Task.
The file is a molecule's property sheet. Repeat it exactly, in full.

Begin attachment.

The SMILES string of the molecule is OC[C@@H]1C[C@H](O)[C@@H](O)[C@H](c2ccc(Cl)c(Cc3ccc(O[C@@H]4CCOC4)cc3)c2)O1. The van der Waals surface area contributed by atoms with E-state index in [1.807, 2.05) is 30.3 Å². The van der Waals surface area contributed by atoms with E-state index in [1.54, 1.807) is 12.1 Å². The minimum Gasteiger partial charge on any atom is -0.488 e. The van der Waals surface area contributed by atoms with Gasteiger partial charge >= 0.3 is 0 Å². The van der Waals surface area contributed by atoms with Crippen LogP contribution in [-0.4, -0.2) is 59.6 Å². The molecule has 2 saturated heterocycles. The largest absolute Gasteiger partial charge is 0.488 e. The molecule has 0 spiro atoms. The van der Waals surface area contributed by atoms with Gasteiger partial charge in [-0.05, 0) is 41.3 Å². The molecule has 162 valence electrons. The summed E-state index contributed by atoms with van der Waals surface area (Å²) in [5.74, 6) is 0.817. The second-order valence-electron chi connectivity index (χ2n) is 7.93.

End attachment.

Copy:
The SMILES string of the molecule is OC[C@@H]1C[C@H](O)[C@@H](O)[C@H](c2ccc(Cl)c(Cc3ccc(O[C@@H]4CCOC4)cc3)c2)O1. The van der Waals surface area contributed by atoms with E-state index in [1.807, 2.05) is 30.3 Å². The van der Waals surface area contributed by atoms with E-state index in [1.54, 1.807) is 12.1 Å². The minimum Gasteiger partial charge on any atom is -0.488 e. The van der Waals surface area contributed by atoms with Gasteiger partial charge >= 0.3 is 0 Å². The van der Waals surface area contributed by atoms with Crippen LogP contribution in [-0.4, -0.2) is 59.6 Å². The molecule has 2 saturated heterocycles. The largest absolute Gasteiger partial charge is 0.488 e. The molecule has 0 spiro atoms. The van der Waals surface area contributed by atoms with Gasteiger partial charge in [-0.05, 0) is 41.3 Å². The molecule has 162 valence electrons. The summed E-state index contributed by atoms with van der Waals surface area (Å²) in [5.74, 6) is 0.817. The second-order valence-electron chi connectivity index (χ2n) is 7.93.